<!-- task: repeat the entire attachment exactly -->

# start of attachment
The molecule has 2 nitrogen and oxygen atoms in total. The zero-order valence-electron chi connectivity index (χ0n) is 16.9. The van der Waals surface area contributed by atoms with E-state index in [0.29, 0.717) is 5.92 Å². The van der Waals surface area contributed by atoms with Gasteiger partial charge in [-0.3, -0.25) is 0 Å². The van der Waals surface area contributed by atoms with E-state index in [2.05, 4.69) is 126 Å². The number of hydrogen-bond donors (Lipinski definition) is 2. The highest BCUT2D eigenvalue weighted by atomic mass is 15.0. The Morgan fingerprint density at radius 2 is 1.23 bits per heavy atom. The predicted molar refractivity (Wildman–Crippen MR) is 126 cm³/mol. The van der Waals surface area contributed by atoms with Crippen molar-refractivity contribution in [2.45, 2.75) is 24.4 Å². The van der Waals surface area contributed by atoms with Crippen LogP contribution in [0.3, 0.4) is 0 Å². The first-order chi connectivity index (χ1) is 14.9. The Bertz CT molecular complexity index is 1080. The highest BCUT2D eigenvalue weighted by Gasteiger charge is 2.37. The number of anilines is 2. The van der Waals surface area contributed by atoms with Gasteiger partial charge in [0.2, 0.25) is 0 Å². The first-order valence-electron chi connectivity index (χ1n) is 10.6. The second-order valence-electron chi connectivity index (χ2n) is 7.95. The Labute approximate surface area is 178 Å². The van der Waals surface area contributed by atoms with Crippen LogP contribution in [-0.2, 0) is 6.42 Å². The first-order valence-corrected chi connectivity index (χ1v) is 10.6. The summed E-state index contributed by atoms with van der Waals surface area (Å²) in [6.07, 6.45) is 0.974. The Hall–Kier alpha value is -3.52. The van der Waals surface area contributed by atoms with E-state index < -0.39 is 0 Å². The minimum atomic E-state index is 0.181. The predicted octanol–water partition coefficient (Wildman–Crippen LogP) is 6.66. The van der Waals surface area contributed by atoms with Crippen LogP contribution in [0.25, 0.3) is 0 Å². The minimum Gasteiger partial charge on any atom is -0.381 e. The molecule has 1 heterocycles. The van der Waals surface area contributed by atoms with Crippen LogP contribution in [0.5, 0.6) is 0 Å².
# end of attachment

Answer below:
The molecule has 2 nitrogen and oxygen atoms in total. The zero-order valence-electron chi connectivity index (χ0n) is 16.9. The van der Waals surface area contributed by atoms with E-state index in [0.29, 0.717) is 5.92 Å². The van der Waals surface area contributed by atoms with Gasteiger partial charge in [-0.3, -0.25) is 0 Å². The van der Waals surface area contributed by atoms with E-state index in [2.05, 4.69) is 126 Å². The number of hydrogen-bond donors (Lipinski definition) is 2. The highest BCUT2D eigenvalue weighted by atomic mass is 15.0. The Morgan fingerprint density at radius 2 is 1.23 bits per heavy atom. The predicted molar refractivity (Wildman–Crippen MR) is 126 cm³/mol. The van der Waals surface area contributed by atoms with Crippen molar-refractivity contribution in [2.45, 2.75) is 24.4 Å². The van der Waals surface area contributed by atoms with Crippen LogP contribution in [0.3, 0.4) is 0 Å². The first-order chi connectivity index (χ1) is 14.9. The Bertz CT molecular complexity index is 1080. The highest BCUT2D eigenvalue weighted by Gasteiger charge is 2.37. The number of anilines is 2. The van der Waals surface area contributed by atoms with Gasteiger partial charge in [0.2, 0.25) is 0 Å². The first-order valence-electron chi connectivity index (χ1n) is 10.6. The second-order valence-electron chi connectivity index (χ2n) is 7.95. The Labute approximate surface area is 178 Å². The van der Waals surface area contributed by atoms with Crippen LogP contribution in [-0.2, 0) is 6.42 Å². The first-order valence-corrected chi connectivity index (χ1v) is 10.6. The summed E-state index contributed by atoms with van der Waals surface area (Å²) in [6.07, 6.45) is 0.974. The Hall–Kier alpha value is -3.52. The van der Waals surface area contributed by atoms with E-state index < -0.39 is 0 Å². The minimum atomic E-state index is 0.181. The predicted octanol–water partition coefficient (Wildman–Crippen LogP) is 6.66. The van der Waals surface area contributed by atoms with Crippen LogP contribution in [0.25, 0.3) is 0 Å². The minimum Gasteiger partial charge on any atom is -0.381 e. The molecule has 1 heterocycles. The van der Waals surface area contributed by atoms with Crippen LogP contribution in [0.5, 0.6) is 0 Å².